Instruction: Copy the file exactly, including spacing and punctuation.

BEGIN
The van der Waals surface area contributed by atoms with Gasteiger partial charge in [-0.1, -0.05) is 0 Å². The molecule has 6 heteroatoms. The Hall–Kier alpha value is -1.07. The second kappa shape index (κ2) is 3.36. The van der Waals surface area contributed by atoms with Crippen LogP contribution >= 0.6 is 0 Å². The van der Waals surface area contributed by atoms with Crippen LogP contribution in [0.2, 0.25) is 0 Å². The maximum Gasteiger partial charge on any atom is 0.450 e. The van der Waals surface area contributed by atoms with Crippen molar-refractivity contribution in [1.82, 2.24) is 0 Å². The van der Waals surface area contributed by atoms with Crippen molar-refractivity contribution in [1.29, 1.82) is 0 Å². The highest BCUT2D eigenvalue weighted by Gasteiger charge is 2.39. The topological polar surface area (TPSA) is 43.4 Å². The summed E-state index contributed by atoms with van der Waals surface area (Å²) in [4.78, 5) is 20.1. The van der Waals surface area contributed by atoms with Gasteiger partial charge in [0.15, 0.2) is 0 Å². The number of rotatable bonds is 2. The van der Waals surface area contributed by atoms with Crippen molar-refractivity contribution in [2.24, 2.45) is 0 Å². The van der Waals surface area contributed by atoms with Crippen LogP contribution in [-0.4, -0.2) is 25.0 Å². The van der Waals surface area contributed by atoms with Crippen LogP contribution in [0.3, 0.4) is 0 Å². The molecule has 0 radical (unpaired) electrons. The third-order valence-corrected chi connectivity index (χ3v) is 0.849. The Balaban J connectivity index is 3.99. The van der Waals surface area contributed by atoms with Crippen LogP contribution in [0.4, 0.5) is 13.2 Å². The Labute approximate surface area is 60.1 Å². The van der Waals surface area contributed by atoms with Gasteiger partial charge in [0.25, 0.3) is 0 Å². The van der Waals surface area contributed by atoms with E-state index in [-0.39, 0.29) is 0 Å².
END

The van der Waals surface area contributed by atoms with Gasteiger partial charge in [-0.1, -0.05) is 0 Å². The molecule has 6 heteroatoms. The Hall–Kier alpha value is -1.07. The second kappa shape index (κ2) is 3.36. The van der Waals surface area contributed by atoms with Crippen LogP contribution >= 0.6 is 0 Å². The van der Waals surface area contributed by atoms with Crippen LogP contribution in [0.2, 0.25) is 0 Å². The maximum Gasteiger partial charge on any atom is 0.450 e. The van der Waals surface area contributed by atoms with Crippen molar-refractivity contribution in [1.82, 2.24) is 0 Å². The van der Waals surface area contributed by atoms with Crippen molar-refractivity contribution in [1.29, 1.82) is 0 Å². The highest BCUT2D eigenvalue weighted by Gasteiger charge is 2.39. The topological polar surface area (TPSA) is 43.4 Å². The summed E-state index contributed by atoms with van der Waals surface area (Å²) in [4.78, 5) is 20.1. The van der Waals surface area contributed by atoms with Gasteiger partial charge in [0.15, 0.2) is 0 Å². The number of rotatable bonds is 2. The van der Waals surface area contributed by atoms with Crippen molar-refractivity contribution in [2.24, 2.45) is 0 Å². The van der Waals surface area contributed by atoms with Crippen LogP contribution in [-0.4, -0.2) is 25.0 Å². The van der Waals surface area contributed by atoms with Crippen LogP contribution in [0.3, 0.4) is 0 Å². The molecule has 0 radical (unpaired) electrons. The third-order valence-corrected chi connectivity index (χ3v) is 0.849. The Balaban J connectivity index is 3.99. The van der Waals surface area contributed by atoms with Crippen LogP contribution in [0.4, 0.5) is 13.2 Å². The Labute approximate surface area is 60.1 Å². The van der Waals surface area contributed by atoms with Gasteiger partial charge in [0.25, 0.3) is 0 Å². The van der Waals surface area contributed by atoms with E-state index in [-0.39, 0.29) is 0 Å².